Dialectical Behavior Therapy (DBT) is a common treatment for complex PTSD and includes coping skills training as well as some CBT techniques.

Work on dealing with any underlying past trauma. If you had a traumatic experience in the past, it may be contributing to your tendency to freeze. Work with a therapist to identify your past trauma so that you can work through it and understand how it might be contributing to the way you react to fear or stress in the present.[14]
For example, if you grew up with an abusive relative, you may find yourself freezing if another person raises their voice or gets too close to you during an argument. A therapist can help you understand how the abuse in your past contributes to this reaction and help you figure out some healthy coping strategies.

Look into support groups for people with similar experiences. If your freeze response is related to trauma that you’ve experienced, joining a support group can help you feel less alone. Other members of the group may also be able to offer advice and share strategies that have helped them deal with the freeze response. Ask your doctor or therapist to recommend a group, or do an online search for support groups in your area.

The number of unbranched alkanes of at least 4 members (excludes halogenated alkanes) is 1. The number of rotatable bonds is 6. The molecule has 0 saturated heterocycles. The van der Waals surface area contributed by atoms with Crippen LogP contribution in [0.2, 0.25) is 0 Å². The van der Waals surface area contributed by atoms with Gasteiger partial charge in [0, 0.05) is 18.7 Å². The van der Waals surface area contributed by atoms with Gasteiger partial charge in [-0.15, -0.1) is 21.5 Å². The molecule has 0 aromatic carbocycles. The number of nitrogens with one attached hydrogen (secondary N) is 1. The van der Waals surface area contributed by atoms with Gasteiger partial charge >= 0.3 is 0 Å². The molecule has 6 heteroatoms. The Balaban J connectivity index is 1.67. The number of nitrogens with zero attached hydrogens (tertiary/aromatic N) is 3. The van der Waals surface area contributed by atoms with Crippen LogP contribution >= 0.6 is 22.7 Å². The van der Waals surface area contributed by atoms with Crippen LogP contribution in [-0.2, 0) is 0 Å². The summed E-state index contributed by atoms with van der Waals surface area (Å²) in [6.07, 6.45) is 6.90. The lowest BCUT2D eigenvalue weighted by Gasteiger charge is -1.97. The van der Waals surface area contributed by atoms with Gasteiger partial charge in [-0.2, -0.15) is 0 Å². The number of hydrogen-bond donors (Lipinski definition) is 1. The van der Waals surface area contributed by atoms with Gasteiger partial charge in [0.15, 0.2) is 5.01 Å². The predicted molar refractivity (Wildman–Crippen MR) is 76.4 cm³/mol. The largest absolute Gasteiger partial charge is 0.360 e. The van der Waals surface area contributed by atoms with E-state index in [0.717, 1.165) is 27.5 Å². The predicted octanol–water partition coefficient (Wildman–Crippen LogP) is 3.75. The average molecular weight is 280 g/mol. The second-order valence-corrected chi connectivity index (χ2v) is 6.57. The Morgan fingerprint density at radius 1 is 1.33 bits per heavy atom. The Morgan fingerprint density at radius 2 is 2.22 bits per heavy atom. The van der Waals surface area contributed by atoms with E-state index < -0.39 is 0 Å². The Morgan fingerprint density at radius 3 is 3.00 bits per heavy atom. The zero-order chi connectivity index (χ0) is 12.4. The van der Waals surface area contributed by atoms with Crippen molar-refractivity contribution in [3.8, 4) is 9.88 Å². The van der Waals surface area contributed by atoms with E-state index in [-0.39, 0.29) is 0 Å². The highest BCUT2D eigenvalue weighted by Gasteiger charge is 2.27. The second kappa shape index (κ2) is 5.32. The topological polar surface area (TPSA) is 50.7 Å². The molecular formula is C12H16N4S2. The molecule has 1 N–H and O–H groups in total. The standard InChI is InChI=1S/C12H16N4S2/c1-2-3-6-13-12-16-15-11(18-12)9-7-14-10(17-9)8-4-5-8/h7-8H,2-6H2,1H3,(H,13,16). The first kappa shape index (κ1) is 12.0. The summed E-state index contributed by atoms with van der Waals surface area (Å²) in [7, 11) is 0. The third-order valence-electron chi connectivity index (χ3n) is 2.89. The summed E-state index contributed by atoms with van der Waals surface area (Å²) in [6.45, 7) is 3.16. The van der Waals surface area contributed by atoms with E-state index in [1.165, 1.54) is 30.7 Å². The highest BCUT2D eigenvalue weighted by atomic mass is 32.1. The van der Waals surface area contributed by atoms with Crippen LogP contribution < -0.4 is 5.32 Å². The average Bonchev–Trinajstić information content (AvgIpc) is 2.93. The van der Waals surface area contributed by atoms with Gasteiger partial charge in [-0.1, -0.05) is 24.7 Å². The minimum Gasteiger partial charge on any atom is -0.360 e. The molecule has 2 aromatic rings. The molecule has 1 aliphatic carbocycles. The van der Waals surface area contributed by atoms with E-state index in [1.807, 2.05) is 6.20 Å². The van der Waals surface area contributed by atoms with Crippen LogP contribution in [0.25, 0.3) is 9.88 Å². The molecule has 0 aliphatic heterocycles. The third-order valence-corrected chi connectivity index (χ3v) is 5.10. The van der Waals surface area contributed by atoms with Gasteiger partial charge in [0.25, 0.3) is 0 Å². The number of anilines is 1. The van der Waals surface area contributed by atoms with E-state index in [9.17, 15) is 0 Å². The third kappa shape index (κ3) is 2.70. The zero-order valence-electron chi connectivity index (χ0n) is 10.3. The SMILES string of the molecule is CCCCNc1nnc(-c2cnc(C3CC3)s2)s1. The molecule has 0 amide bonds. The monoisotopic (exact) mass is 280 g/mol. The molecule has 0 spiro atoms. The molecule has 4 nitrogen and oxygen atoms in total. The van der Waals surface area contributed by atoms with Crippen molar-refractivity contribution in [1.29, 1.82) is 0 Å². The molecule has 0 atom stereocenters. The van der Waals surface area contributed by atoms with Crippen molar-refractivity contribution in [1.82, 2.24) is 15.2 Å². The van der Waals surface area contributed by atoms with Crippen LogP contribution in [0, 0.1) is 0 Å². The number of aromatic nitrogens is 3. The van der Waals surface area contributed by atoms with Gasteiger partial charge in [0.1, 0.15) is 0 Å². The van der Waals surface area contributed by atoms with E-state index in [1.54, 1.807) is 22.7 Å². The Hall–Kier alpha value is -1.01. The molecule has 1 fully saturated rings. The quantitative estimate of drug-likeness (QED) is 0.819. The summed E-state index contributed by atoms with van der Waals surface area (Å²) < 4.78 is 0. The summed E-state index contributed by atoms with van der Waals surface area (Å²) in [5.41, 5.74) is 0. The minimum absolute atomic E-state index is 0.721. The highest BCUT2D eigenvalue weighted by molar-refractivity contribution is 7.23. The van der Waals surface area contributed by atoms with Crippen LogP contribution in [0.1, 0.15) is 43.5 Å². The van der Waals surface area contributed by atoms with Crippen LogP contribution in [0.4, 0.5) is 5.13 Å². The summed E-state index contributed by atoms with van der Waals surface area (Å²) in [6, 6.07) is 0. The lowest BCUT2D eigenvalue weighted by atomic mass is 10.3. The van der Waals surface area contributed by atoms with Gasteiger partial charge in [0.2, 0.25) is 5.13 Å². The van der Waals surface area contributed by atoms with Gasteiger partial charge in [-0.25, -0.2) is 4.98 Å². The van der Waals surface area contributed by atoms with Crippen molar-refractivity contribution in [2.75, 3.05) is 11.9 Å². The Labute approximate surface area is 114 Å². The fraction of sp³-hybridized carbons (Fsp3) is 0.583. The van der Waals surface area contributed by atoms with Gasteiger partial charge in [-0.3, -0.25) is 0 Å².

Some support groups are peer-led, while others are moderated by a mental health professional, such as a psychologist or a licensed clinical social worker.

You can also join online support groups or discussion boards, like the forums at Psych Central. Look for a group that is overseen by administrators or moderators who can monitor the group for abusive or inappropriate activity.

EditRelated wikiHows
Identify Your Anxiety Triggers

Deal With Having PTSD (Post Traumatic Stress Disorder)

Deal With Emotional Triggers Effectively

Recognize the Signs of CPTSD

Overcome Social Anxiety

Deal with Hyperarousal Symptoms of PTSD

Know if You Have Anxiety

Control Anxiety

Stop Anxiety